Meghan Trainor Is ‘Crazy But Sweet’ On Her New Song ‘Blink’

The last time we heard from Meghan Trainor, she was detailing her ongoing journey to self-love, on the feel-good single “Workin’ On It.” Now, M-Train is back with another bop that puts that newfound confidence into action.

“There ain’t nobody like me, baby,” she sings on the floor-filler, later proclaiming herself “a shooting star” and an “innocent bad bitch.” The uplifting energy continues as she boldly asserts, “The only one left / They don’t make ’em like this, oh … You better not blink / ‘Cause you don’t want to miss this.” It’s another danceable bop from Trainor, and a promising taste of what to expect once her long-awaited third album, Treat Myself, arrives later this month.

Treat Myself, the follow-up to 2016’s Thank You, also includes the previously released tracks “Wave” featuring Mike Sabath, “Workin’ On It” featuring Lennon Stellar and Sasha Sloan, and her 2018 single “No Excuses.” The 15-track LP arrives on January 31, and Trainor has said that it’ll be packed with “self-love anthems.” Consider us pumped to hear more.

Polo G And Lil Tjay Pop Out With Friends And Celebrate Some Wins In ‘First Place’

Chicago rapper Polo G and New York lyricist Lil Tjay had a huge year in 2019 with the release of their joint single “Pop Out” which went on to become platinum and peak at No. 11 on the Billboard Hot 100. Looking to replicate that success for the new year, the two have released a new collaboration, “First Place,” that’s a celebration of winning while looking at the past.

Where “Pop Out” was mostly about having fun, “First Place,” is more about smiling and realizing everything that they have around them. It’s powered by guitars and a captivating mix of drums that radiate the pair’s warmth. Though they reflect a bit on the harsh road that got them to where they are today, they look forward, ready to take over. “I know God got plans for me now/ Because he put bands on the plate,” raps Lil Tjay, happily. In the accompanying video, there are a lot of expensive clothes, cars, and friends. It’s a pretty simple and straightforward scene so, instead of looking for deeper meanings, you’re meant to bask in the wealth onscreen.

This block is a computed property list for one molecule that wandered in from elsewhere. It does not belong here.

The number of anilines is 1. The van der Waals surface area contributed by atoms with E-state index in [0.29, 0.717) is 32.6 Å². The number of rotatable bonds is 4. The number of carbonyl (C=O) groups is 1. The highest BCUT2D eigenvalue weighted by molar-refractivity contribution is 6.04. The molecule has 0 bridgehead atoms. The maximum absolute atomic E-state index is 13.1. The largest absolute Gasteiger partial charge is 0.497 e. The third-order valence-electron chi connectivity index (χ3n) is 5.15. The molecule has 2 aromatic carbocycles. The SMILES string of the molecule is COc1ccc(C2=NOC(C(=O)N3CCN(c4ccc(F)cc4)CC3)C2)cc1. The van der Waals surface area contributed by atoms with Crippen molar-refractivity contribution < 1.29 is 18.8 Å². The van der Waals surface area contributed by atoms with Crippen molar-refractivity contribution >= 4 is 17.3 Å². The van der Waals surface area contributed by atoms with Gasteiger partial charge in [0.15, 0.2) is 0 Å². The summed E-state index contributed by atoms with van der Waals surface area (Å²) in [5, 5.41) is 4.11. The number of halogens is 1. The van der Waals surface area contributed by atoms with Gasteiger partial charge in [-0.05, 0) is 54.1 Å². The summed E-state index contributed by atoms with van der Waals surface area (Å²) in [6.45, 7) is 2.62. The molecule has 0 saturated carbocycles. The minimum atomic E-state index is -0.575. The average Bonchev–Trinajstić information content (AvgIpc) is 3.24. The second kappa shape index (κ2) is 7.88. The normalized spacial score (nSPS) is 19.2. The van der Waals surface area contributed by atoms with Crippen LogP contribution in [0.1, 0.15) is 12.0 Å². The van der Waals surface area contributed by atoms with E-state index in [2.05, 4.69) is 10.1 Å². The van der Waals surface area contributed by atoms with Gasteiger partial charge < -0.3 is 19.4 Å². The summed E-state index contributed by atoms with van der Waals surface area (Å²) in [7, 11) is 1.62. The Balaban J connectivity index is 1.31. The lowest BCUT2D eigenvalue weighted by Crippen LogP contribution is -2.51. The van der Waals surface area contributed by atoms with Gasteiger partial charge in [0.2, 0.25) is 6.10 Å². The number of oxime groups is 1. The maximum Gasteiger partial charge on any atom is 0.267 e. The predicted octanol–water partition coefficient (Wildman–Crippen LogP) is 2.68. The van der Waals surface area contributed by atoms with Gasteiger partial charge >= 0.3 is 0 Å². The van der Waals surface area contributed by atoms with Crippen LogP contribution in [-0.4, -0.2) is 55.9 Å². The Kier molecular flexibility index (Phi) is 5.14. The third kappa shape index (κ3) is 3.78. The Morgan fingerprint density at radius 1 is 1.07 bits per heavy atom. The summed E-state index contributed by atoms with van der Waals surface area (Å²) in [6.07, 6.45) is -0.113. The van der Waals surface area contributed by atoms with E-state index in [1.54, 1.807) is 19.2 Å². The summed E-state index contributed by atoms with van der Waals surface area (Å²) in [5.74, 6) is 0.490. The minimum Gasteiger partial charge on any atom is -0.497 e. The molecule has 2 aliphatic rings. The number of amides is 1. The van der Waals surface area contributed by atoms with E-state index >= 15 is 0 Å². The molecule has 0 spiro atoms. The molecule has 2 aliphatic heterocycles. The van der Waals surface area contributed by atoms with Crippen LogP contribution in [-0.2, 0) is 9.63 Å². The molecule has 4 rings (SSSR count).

Lil Tjay’s debut LP, True 2 Self, dropped in October. It featured the “Leaked (Remix)” with Lil Wayne, which recently came with a wild video about a horny circus (yes, that’s a real thing). Polo G released his debut studio album, Die A Legend, last June.

Check out “First Place” up above.

Tove Lo Takes An Awkward Uber Ride With Finneas In ‘Bikini Porn’ Video

Name any random place, and there’s a good chance Tove Lo has danced there in nothing but a bikini. A dirt road? Yep. The back of a truck? Yep. A drab record store and its adjacent parking lot? Yep, yep. And then there’s the gym, the pool, the bar, and everywhere in between. All the wild dancing antics go down in the Swedish star’s brand new video, for the aptly titled “Bikini Porn.”

“All I do is drink champagne all day, all day, all day / And I dance around my room naked, oh yeah, naked,” Tove sings on the upbeat track, which sounds like a very, very early contender for Song of the Summer. She even takes the lyric “Skinny dippin’ in the pool with me” and brings it to life in the visual, peeling her top off in an abandoned swimming pool. The vid’s real highlight, though, is when she climbs into a car with an Uber driver played by the song’s producer, Finneas. Let’s just say her backseat dancing might make him a little uncomfortable.

In a statement about the self-described “sexy and weird” vid, Tove said, “This video was very fun and very bizarre to shoot. … It’s sexual at times but also just funny and not every shot is meant to be flattering. Also big shout out to Finneas for doing the best cameo ever!!”

Finneas, meanwhile, gushed, “I’ve been a fan of  Tove Lo since the minute I first heard ‘Habits’ in 2014. … Bar for bar, she’s brilliant and ‘Bikini Porn’ was exactly the song I dreamed of producing for her.”

Tove dropped “Bikini Porn” earlier this week alongside another Finneas-produced track, the slower and more somber “Passion and Pain Taste the Same When I’m Weak.” The two new songs come ahead of the February launch of her Sunshine Kitty tour, named after the album she released last year.

The new video also comes after an exciting week for Finneas, Billie Eilish’s brother and sole collaborator. The siblings confirmed on Tuesday that they’ve written the title song for the upcoming James Bond movie, No Time To Die, which Billie will sing. But before we hear that, watch him take the most awkward Uber ride ever in the video above.

Eminem And Juice WRLD Are Monsters In Surprise New Team-Up

Eminem and Juice WRLD are monsters on their new collaboration. A new song called “Godzilla” appears on Em’s surprise album, Music to Be Murdered to, that dropped today (January 17); on it, the two tackle a beastly beat and deliver some one-of-a-kind flows that make it one hell of a tune.

It’s nice to hear new Juice WRLD, following his death last December, and on “Godzilla,” he digs into his bag of expertly crafted melodic choruses. But Eminem here is in another space entirely, blacking out over the instrumental so quickly that it would give Sonic the Hedgehog a headache.